Near ultraviolet light and ultraviolet A (UV-A), both have about the same wavelengths.
Radon-222 is a colorless, odorless, radioactive gas, and, when inhaled, it is the
source of about half of the background radiation that people in the U.S. are exposed
to. After cigarettes, radon is the second most common cause of lung cancer in
the U.S. Exposure to the combination of radon gas and cigarette smoke creates a
greater risk for lung cancer than either exposure alone and most radon-related lung
cancers occur among smokers. Radon is normally found at very low levels in
outdoor air and in drinking water from surface sources. Elevated radon levels have
been found in a wide variety of places and in every state in the U.S. Because fresh
air is usually not well circulated, radon can be found at higher levels in the air in
houses and other buildings. Most exposure to radon comes from being indoors and
from water from underground sources, such as well water.
The EPA estimates that nearly one out of every 15 homes in the United States may
have elevated radon levels. Radon levels in a home can be checked with a do-it yourself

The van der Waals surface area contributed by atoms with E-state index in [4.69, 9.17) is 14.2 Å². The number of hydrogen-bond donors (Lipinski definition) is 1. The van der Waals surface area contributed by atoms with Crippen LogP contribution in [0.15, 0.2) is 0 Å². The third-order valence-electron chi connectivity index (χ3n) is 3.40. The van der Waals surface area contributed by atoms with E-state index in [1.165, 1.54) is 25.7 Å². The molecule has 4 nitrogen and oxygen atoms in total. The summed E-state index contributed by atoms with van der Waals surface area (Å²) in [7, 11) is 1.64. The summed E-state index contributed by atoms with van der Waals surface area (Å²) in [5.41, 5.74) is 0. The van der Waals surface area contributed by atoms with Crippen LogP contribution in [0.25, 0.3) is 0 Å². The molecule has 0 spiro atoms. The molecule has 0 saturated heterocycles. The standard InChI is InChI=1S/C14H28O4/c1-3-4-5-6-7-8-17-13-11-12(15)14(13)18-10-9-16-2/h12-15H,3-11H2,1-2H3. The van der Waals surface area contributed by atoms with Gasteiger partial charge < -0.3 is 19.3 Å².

kit or by hiring a professional. Radon levels are usually highest in places
closest to the soil or rock that is the source of the radon, such as the in the basement
or crawl space. The EPA recommends testing all homes below the 3rd floor, even
new homes. If the levels are high, various methods can be used to reduce radon
levels, such as sealing cracks in floors and walls or increasing ventilation. For more
information about radon testing, call the National Radon Hotline at 800–55–RADON
or go to EPA.gov/radon.
This blog presents opinions and ideas and is intended to provide helpful general information. I am not engaged in rendering advice or services to the individual reader. The ideas, procedures and suggestions in that are presented are not in any way a substitute for the advice and care of the reader’s own physician or other medical professional based on the reader’s own individual conditions, symptoms or concerns. If the reader needs personal medical, health, dietary, exercise or other assistance or advice the reader should consult a physician and/or other qualified health professionals. The author specifically disclaims all responsibility for any injury, damage or loss that the reader may incur as a direct or indirect consequence of following any directions or suggestions given in this blog or participating in any programs described in this blog or in the book, The Building Blocks of Health––How to Optimize Your Health with a Lifestyle Checklist (available in print or downloaded at Amazon, Apple, Barnes and Noble and elsewhere). Copyright 2021 by J. Joseph Speidel